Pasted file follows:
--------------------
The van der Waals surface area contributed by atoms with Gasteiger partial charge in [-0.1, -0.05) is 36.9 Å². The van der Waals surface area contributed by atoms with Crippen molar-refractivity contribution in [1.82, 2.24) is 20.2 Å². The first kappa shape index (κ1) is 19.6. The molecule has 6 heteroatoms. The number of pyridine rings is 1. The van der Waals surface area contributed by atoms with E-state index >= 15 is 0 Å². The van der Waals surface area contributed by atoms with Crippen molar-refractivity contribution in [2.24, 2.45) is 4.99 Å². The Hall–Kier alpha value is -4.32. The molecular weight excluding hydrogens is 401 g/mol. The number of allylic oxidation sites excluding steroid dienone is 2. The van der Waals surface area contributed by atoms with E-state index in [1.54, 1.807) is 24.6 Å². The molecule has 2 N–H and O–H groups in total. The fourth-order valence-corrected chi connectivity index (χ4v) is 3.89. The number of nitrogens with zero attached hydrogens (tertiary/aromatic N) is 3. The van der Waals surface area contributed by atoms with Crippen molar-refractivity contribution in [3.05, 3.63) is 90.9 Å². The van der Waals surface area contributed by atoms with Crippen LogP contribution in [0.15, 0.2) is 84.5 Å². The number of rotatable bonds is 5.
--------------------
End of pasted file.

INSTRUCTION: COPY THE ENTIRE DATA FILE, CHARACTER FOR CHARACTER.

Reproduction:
The van der Waals surface area contributed by atoms with Gasteiger partial charge in [-0.1, -0.05) is 36.9 Å². The van der Waals surface area contributed by atoms with Crippen molar-refractivity contribution in [1.82, 2.24) is 20.2 Å². The first kappa shape index (κ1) is 19.6. The molecule has 6 heteroatoms. The number of pyridine rings is 1. The van der Waals surface area contributed by atoms with E-state index >= 15 is 0 Å². The van der Waals surface area contributed by atoms with Crippen molar-refractivity contribution in [2.24, 2.45) is 4.99 Å². The Hall–Kier alpha value is -4.32. The molecular weight excluding hydrogens is 401 g/mol. The number of allylic oxidation sites excluding steroid dienone is 2. The van der Waals surface area contributed by atoms with E-state index in [1.54, 1.807) is 24.6 Å². The molecule has 2 N–H and O–H groups in total. The fourth-order valence-corrected chi connectivity index (χ4v) is 3.89. The number of nitrogens with zero attached hydrogens (tertiary/aromatic N) is 3. The van der Waals surface area contributed by atoms with Crippen molar-refractivity contribution in [3.05, 3.63) is 90.9 Å². The van der Waals surface area contributed by atoms with Crippen LogP contribution in [0.15, 0.2) is 84.5 Å². The number of rotatable bonds is 5.